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  • FastMap: a distributed scheme for mapping large scale applications onto computational grids

    Page(s): 118 - 127
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    Many large and complex computational applications can be modeled as irregular graphs and are typically characterized by a large number of vertices and edges. This paper proposes a new and fast mapping heuristic, called FastMap, to map this class of applications onto heterogeneous metacomputing platforms such as computational grids. While previous approaches have delved into graph partitioning of the application, we attempt to solve this problem from the clustering perspective. We exploit a hierarchical resource management infrastructure on the grid to distribute the overhead of mapping among a tree of schedulers and develop a scheme that proves to be almost linear in its scalability. Furthermore, we optimize on the result of the mapping with the help of a genetic algorithm at each scheduler node. Our experiments include a 50,000-node application graph from NASA and several other synthetically-generated graphs with as many as 100,000 vertices. Comparisons with another heterogeneous partitioner, MiniMax, show an improvement factor of over 100 on the mapping time, yet with superior quality mapping. View full abstract»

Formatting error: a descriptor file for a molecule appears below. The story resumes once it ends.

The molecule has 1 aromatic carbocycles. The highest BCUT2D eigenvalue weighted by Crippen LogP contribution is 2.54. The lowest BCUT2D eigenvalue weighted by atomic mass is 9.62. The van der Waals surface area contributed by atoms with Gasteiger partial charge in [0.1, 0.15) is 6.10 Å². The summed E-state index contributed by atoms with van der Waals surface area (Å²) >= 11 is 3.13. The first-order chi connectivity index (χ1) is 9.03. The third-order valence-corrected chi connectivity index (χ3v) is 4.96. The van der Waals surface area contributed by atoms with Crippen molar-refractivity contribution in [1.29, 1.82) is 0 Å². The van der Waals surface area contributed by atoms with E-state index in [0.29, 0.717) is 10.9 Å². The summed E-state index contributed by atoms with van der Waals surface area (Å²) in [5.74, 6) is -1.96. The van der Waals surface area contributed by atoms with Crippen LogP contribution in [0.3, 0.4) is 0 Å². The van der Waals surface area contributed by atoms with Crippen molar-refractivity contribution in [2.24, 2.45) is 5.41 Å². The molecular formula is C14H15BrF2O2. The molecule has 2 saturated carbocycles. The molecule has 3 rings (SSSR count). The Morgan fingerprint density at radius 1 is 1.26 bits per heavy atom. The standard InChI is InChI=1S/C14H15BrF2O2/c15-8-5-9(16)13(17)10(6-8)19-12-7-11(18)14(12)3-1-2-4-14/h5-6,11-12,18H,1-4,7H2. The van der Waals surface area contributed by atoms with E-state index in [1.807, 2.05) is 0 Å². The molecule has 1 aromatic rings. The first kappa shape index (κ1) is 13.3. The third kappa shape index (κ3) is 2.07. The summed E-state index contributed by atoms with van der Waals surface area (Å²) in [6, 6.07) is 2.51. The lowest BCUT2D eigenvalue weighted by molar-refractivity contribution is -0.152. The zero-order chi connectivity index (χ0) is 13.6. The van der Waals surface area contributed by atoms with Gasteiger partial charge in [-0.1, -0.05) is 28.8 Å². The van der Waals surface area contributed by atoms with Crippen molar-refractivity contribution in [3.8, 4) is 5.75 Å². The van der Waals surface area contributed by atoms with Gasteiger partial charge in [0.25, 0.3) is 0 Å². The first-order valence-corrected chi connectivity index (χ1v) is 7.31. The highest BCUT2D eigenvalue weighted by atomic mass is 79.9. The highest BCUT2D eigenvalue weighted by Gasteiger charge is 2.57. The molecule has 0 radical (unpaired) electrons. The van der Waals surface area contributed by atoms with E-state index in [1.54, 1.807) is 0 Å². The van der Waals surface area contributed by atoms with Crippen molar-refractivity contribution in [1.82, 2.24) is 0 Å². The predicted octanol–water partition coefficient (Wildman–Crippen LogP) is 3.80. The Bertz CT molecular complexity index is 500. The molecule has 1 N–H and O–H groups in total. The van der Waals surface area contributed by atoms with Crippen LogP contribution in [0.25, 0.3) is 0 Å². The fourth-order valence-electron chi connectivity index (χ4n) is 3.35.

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  • Performance optimization of a de-centralized task allocation protocol via bandwidth and buffer management

    Page(s): 108 - 117
    Save to Project icon | Request Permissions | Click to expandQuick Abstract | PDF file iconPDF (584 KB) |  | HTML iconHTML  

    Sharing the resources among various users and the lack of a centralized control are two key characteristics of many distributed heterogeneous computing systems. A critical challenge for designing applications in such systems is to coordinate the resources in a decentralized fashion while adapting to the changes in the system. In this paper, we consider the computation of a large set of equal-sized independent tasks. This represents the computation paradigm for a variety of large scale applications such as SETI@home and Monte Carlo simulations. We focus on the performance optimization for a decentralized adaptive task allocation protocol. We develop a bandwidth allocation strategy based on our decentralized task allocation algorithm, and a simple task buffer management policy. Simulation results show that our task allocation protocol achieves close to the optimal system throughput. View full abstract»

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  • On building parallel & grid applications: component technology and distributed services

    Page(s): 44 - 51